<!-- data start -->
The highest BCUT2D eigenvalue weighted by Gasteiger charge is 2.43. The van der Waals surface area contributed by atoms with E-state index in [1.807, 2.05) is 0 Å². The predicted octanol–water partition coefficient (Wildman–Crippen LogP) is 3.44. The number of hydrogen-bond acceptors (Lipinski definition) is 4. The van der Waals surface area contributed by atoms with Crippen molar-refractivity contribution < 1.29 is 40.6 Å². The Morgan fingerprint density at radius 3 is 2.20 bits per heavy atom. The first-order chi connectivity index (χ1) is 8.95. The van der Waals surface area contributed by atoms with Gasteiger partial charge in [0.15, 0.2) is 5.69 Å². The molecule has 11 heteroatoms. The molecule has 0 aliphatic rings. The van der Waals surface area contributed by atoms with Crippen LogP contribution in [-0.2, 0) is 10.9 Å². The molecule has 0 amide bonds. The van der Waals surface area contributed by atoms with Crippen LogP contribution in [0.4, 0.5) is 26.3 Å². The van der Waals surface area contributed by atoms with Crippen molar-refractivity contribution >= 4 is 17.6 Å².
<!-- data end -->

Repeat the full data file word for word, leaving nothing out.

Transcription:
The highest BCUT2D eigenvalue weighted by Gasteiger charge is 2.43. The van der Waals surface area contributed by atoms with E-state index in [1.807, 2.05) is 0 Å². The predicted octanol–water partition coefficient (Wildman–Crippen LogP) is 3.44. The number of hydrogen-bond acceptors (Lipinski definition) is 4. The van der Waals surface area contributed by atoms with Crippen molar-refractivity contribution < 1.29 is 40.6 Å². The Morgan fingerprint density at radius 3 is 2.20 bits per heavy atom. The first-order chi connectivity index (χ1) is 8.95. The van der Waals surface area contributed by atoms with Gasteiger partial charge in [0.15, 0.2) is 5.69 Å². The molecule has 11 heteroatoms. The molecule has 0 aliphatic rings. The van der Waals surface area contributed by atoms with Crippen LogP contribution in [-0.2, 0) is 10.9 Å². The molecule has 0 amide bonds. The van der Waals surface area contributed by atoms with Crippen LogP contribution in [0.4, 0.5) is 26.3 Å². The van der Waals surface area contributed by atoms with Crippen molar-refractivity contribution >= 4 is 17.6 Å².